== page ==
RALEIGH, N.C. (September 13, 2021) – In the Piedmont of North Carolina lies Tuckertown Reservoir, an impoundment of the Yadkin River known for its recreational opportunities and as a vital water resource for North Carolinians. Adjacent to Tuckertown are the N.C. Wildlife Resources Commission’s Alcoa Game Lands. Nearly 80% of North Carolina’s population reside within 100 miles of these game lands. The Wildlife Commission, Three Rivers Land Trust (TRLT) and The Conservation Fund have worked diligently with many conservation partners to permanently conserve these game lands for future generations. Today, the Wildlife Commission announced their purchase of 2,424 acres, including 31 miles of shoreline along the eastern shore of the Tuckertown Reservoir in Davidson and Montgomery counties. With the completion of this acquisition, the Wildlife Commission also announced the formal name change of these lands to the Yadkin River Game Land, to reflect the vicinity of the game land to the Yadkin River.
The purchase of the lands is imperative to protecting the local water quality of the many communities that utilize Tuckertown as a water supply. The water that flows into and out of the Tuckertown Reservoir is a part of the Yadkin-Pee Dee River. The Yadkin-Pee Dee River, one of North Carolina’s longest rivers, provides 1.7 million people water every day.
“This is a tremendous accomplishment and we are thankful to the U.S. Fish and Wildlife Service’s Wildlife Restoration Program, the North Carolina Land and Water Fund, Three Rivers Land Trust, The Conservation Fund and all of our funding partners who realized the importance of this acquisition and worked so diligently to make it happen. These lands have over a 30-year history of providing the public opportunities for hunting, fishing, and wildlife-associated recreation in the Piedmont,” stated Cameron Ingram, executive director of the Wildlife Commission. “Conserving these lands for public access, water quality and wildlife habitat perfectly aligns with our agency’s mission to protect our state’s natural resources.”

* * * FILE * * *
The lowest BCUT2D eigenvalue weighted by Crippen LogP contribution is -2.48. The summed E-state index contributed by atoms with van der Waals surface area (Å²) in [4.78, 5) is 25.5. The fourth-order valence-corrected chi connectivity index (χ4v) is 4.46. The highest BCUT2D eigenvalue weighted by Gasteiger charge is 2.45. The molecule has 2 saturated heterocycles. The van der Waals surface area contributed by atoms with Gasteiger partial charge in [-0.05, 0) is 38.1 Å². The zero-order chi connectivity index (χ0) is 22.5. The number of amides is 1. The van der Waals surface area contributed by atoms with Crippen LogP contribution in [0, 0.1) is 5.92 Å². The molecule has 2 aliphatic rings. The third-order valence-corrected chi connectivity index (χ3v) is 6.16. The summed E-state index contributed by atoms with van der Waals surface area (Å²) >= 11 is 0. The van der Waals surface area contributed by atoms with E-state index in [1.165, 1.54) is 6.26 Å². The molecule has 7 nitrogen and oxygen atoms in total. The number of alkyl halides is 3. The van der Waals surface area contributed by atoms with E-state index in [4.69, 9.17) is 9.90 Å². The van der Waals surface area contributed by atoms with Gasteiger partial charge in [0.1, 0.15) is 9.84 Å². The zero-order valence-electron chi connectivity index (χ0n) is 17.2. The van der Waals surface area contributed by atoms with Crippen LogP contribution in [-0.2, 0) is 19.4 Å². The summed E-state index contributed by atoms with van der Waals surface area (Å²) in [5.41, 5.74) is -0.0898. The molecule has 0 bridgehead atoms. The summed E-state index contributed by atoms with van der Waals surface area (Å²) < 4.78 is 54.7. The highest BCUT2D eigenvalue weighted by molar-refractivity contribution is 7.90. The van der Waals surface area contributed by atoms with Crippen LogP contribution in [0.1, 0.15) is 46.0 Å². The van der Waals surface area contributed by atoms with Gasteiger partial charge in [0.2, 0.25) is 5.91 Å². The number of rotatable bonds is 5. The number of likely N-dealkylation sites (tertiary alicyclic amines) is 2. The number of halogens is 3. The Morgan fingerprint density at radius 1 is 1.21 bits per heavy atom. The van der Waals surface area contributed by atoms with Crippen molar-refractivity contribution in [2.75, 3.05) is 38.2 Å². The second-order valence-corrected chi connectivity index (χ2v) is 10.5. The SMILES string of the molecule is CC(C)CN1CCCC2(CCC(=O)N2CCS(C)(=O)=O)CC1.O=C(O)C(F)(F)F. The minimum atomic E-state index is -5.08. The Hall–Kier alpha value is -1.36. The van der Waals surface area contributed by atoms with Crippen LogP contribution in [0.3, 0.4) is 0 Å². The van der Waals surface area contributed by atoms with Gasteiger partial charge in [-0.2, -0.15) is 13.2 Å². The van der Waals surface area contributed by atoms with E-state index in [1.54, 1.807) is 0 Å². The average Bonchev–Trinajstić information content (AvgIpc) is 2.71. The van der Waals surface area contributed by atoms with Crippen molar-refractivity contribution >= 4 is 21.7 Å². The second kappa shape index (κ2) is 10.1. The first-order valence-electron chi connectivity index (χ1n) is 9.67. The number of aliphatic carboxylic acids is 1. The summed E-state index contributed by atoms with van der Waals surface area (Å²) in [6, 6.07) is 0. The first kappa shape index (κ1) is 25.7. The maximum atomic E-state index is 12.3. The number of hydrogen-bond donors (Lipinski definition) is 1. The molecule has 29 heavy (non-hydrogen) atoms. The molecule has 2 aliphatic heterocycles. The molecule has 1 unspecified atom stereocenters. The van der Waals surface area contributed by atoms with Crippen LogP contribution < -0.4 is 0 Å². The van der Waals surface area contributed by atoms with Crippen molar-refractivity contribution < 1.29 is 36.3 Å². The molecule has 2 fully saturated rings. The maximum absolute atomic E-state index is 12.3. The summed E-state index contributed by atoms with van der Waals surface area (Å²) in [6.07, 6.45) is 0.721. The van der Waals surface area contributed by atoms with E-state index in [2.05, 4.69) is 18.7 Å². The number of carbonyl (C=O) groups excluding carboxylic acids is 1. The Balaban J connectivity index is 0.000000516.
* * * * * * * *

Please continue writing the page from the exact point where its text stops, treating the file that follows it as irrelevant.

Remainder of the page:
This announcement comes nearly a year after the transfer of nearly 1,000 acres further downstream to Morrow Mountain State Park as part of the same Relicensing Settlement Agreement. Together, these lands total nearly 3,500 acres of newly protected land.
“The chance to protect water quality and provide outdoor recreation opportunities at this scale does not come along often,” said Jeff Michael, deputy secretary for Natural Resources at the N.C. Department of Natural and Cultural Resources, which includes the North Carolina Land and Water Fund (NCLWF). “This represents an extraordinary chapter in the history of conservation in the Yadkin-Pee Dee River basin. I applaud our partners for their bold vision, and on behalf of the NCLWF board and staff, we are proud to provide funding to help make this happen.”
The clock began ticking in 2019 to raise the $8.5 million needed to acquire the property for perpetual conservation. Three Rivers Land Trust and The Conservation Fund worked with the Wildlife Commission to lead the private fundraising effort to ensure these lands remained protected and publicly accessible. This collaborative project brought federal, state, non-profit, family foundation partners and general private donors together, including the U.S. Fish and Wildlife Service Wildlife Restoration Program, N.C. Land and Water Fund, Mr. Rednecheck, Brad Stanback, Jim Cogdell, Ducks Unlimited, Environmental Enhancement Grants Program, Cannon Foundation, Louis Eubanks, F&M Bank, Carolina Bird Club and many other generous private donors.